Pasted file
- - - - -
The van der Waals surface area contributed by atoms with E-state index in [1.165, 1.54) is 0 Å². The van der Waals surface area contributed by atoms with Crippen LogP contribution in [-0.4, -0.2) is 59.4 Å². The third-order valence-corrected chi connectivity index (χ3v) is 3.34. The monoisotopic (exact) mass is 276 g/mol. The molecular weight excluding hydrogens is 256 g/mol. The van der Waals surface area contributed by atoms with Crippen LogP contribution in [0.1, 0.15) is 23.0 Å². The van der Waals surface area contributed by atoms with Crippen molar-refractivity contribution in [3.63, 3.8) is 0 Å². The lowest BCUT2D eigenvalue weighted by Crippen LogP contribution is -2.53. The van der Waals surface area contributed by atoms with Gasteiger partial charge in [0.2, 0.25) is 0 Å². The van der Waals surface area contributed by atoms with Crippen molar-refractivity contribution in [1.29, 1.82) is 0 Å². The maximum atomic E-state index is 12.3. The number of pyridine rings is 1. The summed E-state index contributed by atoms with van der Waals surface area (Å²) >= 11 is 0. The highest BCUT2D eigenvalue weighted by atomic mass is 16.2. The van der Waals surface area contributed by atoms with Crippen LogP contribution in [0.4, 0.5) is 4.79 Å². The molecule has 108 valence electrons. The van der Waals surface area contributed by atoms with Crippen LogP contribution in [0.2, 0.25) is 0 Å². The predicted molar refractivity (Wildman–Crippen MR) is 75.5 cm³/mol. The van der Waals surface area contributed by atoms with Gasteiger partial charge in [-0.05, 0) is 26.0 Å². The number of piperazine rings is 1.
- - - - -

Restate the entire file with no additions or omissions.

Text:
The van der Waals surface area contributed by atoms with E-state index in [1.165, 1.54) is 0 Å². The van der Waals surface area contributed by atoms with Crippen LogP contribution in [-0.4, -0.2) is 59.4 Å². The third-order valence-corrected chi connectivity index (χ3v) is 3.34. The monoisotopic (exact) mass is 276 g/mol. The molecular weight excluding hydrogens is 256 g/mol. The van der Waals surface area contributed by atoms with Crippen LogP contribution in [0.1, 0.15) is 23.0 Å². The van der Waals surface area contributed by atoms with Crippen molar-refractivity contribution in [3.63, 3.8) is 0 Å². The lowest BCUT2D eigenvalue weighted by Crippen LogP contribution is -2.53. The van der Waals surface area contributed by atoms with Gasteiger partial charge in [0.2, 0.25) is 0 Å². The van der Waals surface area contributed by atoms with Crippen molar-refractivity contribution in [1.29, 1.82) is 0 Å². The maximum atomic E-state index is 12.3. The number of pyridine rings is 1. The summed E-state index contributed by atoms with van der Waals surface area (Å²) >= 11 is 0. The highest BCUT2D eigenvalue weighted by atomic mass is 16.2. The van der Waals surface area contributed by atoms with Crippen LogP contribution in [0.4, 0.5) is 4.79 Å². The molecule has 108 valence electrons. The van der Waals surface area contributed by atoms with Crippen LogP contribution in [0.2, 0.25) is 0 Å². The predicted molar refractivity (Wildman–Crippen MR) is 75.5 cm³/mol. The van der Waals surface area contributed by atoms with Gasteiger partial charge in [-0.05, 0) is 26.0 Å². The number of piperazine rings is 1.